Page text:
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UN warns of growing fatalities from contaminated water

UN report says 5.3 million people die each year from diseases caused by unsafe water and warns that unless action is taken, numbers will rise sharply.

The report, released by the UN Environment Programme (UNEP) and the UN University to mark World Day for Water next Monday, said clean, safe water could be brought to 1.4 billion people around the world, who currently have no access to it, for as little as US $50 per person. In addition to preventing deaths, it would also prevent many of the 3.35 billion cases of illness caused by contaminated water.

Currently 20 percent of the world’s population in 30 countries face water shortages, a figure that will rise to 30 percent in 50 countries by 2025.

To illustrate the extent of the water crisis, the report noted that every eight seconds a child dies from a water-related disease and that 80 percent of diseases in the developing world are caused by contaminated water.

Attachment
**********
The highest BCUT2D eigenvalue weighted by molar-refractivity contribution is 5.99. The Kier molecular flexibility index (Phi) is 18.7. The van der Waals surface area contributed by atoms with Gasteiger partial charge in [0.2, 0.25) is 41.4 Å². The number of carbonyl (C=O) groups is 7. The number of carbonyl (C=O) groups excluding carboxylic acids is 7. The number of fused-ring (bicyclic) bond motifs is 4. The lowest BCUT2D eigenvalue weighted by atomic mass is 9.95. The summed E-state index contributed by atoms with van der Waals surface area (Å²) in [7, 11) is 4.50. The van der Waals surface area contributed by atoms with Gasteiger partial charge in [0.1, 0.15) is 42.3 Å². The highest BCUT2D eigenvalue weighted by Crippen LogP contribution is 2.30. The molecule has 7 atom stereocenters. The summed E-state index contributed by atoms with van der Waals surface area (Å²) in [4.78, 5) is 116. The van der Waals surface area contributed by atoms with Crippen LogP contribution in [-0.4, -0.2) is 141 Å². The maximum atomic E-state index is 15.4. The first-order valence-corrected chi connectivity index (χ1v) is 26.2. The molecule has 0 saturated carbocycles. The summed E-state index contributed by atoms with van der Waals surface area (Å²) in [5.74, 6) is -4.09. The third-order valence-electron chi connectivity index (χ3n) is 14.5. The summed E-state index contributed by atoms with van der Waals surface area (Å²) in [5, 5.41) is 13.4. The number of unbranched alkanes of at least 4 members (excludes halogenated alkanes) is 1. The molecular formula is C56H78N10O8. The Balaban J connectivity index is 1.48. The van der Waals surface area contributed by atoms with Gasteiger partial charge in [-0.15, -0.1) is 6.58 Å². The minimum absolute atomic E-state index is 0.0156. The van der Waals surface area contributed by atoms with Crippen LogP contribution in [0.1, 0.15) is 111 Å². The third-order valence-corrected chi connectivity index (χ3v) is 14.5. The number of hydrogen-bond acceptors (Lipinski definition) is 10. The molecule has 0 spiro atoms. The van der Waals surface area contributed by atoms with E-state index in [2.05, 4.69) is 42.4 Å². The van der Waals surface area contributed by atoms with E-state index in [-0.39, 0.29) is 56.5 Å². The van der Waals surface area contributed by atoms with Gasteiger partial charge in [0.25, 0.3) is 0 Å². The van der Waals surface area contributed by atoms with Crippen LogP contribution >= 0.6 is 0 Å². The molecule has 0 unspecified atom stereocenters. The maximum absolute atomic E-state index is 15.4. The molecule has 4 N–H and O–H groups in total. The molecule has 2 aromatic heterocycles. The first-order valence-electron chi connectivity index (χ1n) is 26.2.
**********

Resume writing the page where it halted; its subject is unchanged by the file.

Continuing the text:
“Not only is the toll a human tragedy, but it means these people are less able to carry on productive lives, and this undermines social and economic development,” UNEP Executive Director Klaus Toepfer said.

The report warned that the consequences of increasing global water scarcity would largely be felt in arid and semi-arid aeas, in rapidly growing coastal regions and in the mega-cities of the developing world.

“Common sense tells us that national tensions over water could jump perilously,” said Dr Hans van Ginkel, rector of the UN University. “Conflicts over water, both international and civil wars, threaten to become a key part of the 21st century landscape.”

The International Federation of Red Cross and Red Crescent Societies, meanwhile, focused on the dangerous spread of cholera in Africa and urged greater efforts to halt it.

In a news release issued on Friday, it called for a more equitable distribution of water. “Africa’s poor pay far more for it than the rich, and make do with much less,” the Federation noted.

This article was produced by IRIN News while it was part of the United Nations Office for the Coordination of Humanitarian Affairs. Please send queries on copyright or liability to the UN. For more information:

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